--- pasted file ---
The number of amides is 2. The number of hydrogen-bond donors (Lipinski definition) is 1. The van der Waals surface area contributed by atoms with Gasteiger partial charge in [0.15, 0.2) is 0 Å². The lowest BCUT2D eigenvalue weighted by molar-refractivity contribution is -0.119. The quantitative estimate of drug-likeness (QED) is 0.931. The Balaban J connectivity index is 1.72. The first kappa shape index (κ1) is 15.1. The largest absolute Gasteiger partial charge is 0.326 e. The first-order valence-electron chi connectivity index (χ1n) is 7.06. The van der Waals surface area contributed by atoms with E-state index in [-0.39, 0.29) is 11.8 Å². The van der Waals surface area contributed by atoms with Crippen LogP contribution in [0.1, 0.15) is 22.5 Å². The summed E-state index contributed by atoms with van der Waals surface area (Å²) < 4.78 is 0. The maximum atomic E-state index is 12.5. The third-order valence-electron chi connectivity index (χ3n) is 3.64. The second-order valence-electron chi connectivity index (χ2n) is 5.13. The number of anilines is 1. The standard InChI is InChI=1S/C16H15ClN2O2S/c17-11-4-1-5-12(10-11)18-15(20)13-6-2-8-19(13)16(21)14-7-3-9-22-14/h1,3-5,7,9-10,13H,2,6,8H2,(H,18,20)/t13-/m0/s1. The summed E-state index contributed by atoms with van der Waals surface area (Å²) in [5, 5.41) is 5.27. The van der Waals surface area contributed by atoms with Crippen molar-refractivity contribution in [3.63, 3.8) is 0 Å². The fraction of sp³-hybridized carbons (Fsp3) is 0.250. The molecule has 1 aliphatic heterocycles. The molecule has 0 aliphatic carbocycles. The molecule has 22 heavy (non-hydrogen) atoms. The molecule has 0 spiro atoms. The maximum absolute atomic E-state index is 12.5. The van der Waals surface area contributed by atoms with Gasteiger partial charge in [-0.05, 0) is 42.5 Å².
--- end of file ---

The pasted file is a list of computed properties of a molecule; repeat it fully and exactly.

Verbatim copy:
The number of amides is 2. The number of hydrogen-bond donors (Lipinski definition) is 1. The van der Waals surface area contributed by atoms with Gasteiger partial charge in [0.15, 0.2) is 0 Å². The lowest BCUT2D eigenvalue weighted by molar-refractivity contribution is -0.119. The quantitative estimate of drug-likeness (QED) is 0.931. The Balaban J connectivity index is 1.72. The first kappa shape index (κ1) is 15.1. The largest absolute Gasteiger partial charge is 0.326 e. The first-order valence-electron chi connectivity index (χ1n) is 7.06. The van der Waals surface area contributed by atoms with E-state index in [-0.39, 0.29) is 11.8 Å². The van der Waals surface area contributed by atoms with Crippen LogP contribution in [0.1, 0.15) is 22.5 Å². The summed E-state index contributed by atoms with van der Waals surface area (Å²) < 4.78 is 0. The maximum atomic E-state index is 12.5. The third-order valence-electron chi connectivity index (χ3n) is 3.64. The second-order valence-electron chi connectivity index (χ2n) is 5.13. The number of anilines is 1. The standard InChI is InChI=1S/C16H15ClN2O2S/c17-11-4-1-5-12(10-11)18-15(20)13-6-2-8-19(13)16(21)14-7-3-9-22-14/h1,3-5,7,9-10,13H,2,6,8H2,(H,18,20)/t13-/m0/s1. The summed E-state index contributed by atoms with van der Waals surface area (Å²) in [5, 5.41) is 5.27. The van der Waals surface area contributed by atoms with Crippen molar-refractivity contribution in [3.63, 3.8) is 0 Å². The fraction of sp³-hybridized carbons (Fsp3) is 0.250. The molecule has 1 aliphatic heterocycles. The molecule has 0 aliphatic carbocycles. The molecule has 22 heavy (non-hydrogen) atoms. The molecule has 0 spiro atoms. The maximum absolute atomic E-state index is 12.5. The van der Waals surface area contributed by atoms with Gasteiger partial charge in [-0.05, 0) is 42.5 Å².